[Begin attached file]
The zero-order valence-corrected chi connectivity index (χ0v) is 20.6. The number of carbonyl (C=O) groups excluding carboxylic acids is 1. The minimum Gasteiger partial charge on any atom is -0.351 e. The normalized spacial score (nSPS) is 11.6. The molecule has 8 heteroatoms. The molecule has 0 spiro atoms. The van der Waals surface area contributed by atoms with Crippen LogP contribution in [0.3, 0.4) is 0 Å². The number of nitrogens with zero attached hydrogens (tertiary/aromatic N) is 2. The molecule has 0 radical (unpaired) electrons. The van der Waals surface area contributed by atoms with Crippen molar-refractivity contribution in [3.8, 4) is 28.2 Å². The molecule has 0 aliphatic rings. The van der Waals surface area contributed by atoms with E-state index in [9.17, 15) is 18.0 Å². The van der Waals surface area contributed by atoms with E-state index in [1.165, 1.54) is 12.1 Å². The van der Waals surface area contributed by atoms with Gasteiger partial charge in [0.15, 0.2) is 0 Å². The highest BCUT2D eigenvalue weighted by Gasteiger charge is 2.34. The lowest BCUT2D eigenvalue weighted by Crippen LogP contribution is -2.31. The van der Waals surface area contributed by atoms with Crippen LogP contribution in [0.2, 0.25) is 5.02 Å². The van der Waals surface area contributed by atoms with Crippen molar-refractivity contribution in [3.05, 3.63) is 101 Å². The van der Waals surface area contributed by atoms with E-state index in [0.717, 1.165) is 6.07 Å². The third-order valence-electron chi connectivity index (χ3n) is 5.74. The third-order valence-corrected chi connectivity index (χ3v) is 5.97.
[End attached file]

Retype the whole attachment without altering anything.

The zero-order valence-corrected chi connectivity index (χ0v) is 20.6. The number of carbonyl (C=O) groups excluding carboxylic acids is 1. The minimum Gasteiger partial charge on any atom is -0.351 e. The normalized spacial score (nSPS) is 11.6. The molecule has 8 heteroatoms. The molecule has 0 spiro atoms. The van der Waals surface area contributed by atoms with Crippen LogP contribution in [0.3, 0.4) is 0 Å². The number of nitrogens with zero attached hydrogens (tertiary/aromatic N) is 2. The molecule has 0 radical (unpaired) electrons. The van der Waals surface area contributed by atoms with Crippen molar-refractivity contribution in [3.8, 4) is 28.2 Å². The molecule has 0 aliphatic rings. The van der Waals surface area contributed by atoms with E-state index in [9.17, 15) is 18.0 Å². The van der Waals surface area contributed by atoms with E-state index in [1.165, 1.54) is 12.1 Å². The van der Waals surface area contributed by atoms with Gasteiger partial charge in [0.15, 0.2) is 0 Å². The highest BCUT2D eigenvalue weighted by Gasteiger charge is 2.34. The lowest BCUT2D eigenvalue weighted by Crippen LogP contribution is -2.31. The van der Waals surface area contributed by atoms with Crippen LogP contribution in [0.2, 0.25) is 5.02 Å². The van der Waals surface area contributed by atoms with Crippen molar-refractivity contribution in [3.05, 3.63) is 101 Å². The van der Waals surface area contributed by atoms with E-state index in [0.717, 1.165) is 6.07 Å². The third-order valence-electron chi connectivity index (χ3n) is 5.74. The third-order valence-corrected chi connectivity index (χ3v) is 5.97.